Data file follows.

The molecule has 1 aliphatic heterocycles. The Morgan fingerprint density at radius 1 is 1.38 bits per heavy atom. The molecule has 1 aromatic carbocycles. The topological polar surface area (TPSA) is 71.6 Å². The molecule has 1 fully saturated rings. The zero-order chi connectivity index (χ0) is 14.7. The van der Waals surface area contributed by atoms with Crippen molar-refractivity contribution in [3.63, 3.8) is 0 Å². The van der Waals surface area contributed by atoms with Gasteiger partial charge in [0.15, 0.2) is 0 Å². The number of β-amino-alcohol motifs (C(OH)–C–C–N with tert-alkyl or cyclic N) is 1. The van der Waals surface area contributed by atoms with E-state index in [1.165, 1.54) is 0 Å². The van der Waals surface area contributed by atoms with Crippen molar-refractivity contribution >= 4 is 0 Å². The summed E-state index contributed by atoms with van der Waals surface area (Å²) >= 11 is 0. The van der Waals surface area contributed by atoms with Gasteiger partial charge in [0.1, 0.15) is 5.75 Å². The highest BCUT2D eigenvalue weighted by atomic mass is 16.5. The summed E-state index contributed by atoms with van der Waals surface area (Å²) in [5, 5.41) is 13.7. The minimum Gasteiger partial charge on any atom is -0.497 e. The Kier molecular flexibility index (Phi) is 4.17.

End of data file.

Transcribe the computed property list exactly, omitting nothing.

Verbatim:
The molecule has 1 aliphatic heterocycles. The Morgan fingerprint density at radius 1 is 1.38 bits per heavy atom. The molecule has 1 aromatic carbocycles. The topological polar surface area (TPSA) is 71.6 Å². The molecule has 1 fully saturated rings. The zero-order chi connectivity index (χ0) is 14.7. The van der Waals surface area contributed by atoms with Crippen molar-refractivity contribution in [3.63, 3.8) is 0 Å². The van der Waals surface area contributed by atoms with Gasteiger partial charge in [0.15, 0.2) is 0 Å². The number of β-amino-alcohol motifs (C(OH)–C–C–N with tert-alkyl or cyclic N) is 1. The van der Waals surface area contributed by atoms with E-state index in [1.165, 1.54) is 0 Å². The van der Waals surface area contributed by atoms with Crippen molar-refractivity contribution >= 4 is 0 Å². The summed E-state index contributed by atoms with van der Waals surface area (Å²) >= 11 is 0. The van der Waals surface area contributed by atoms with Gasteiger partial charge in [0.1, 0.15) is 5.75 Å². The highest BCUT2D eigenvalue weighted by atomic mass is 16.5. The summed E-state index contributed by atoms with van der Waals surface area (Å²) in [5, 5.41) is 13.7. The minimum Gasteiger partial charge on any atom is -0.497 e. The Kier molecular flexibility index (Phi) is 4.17.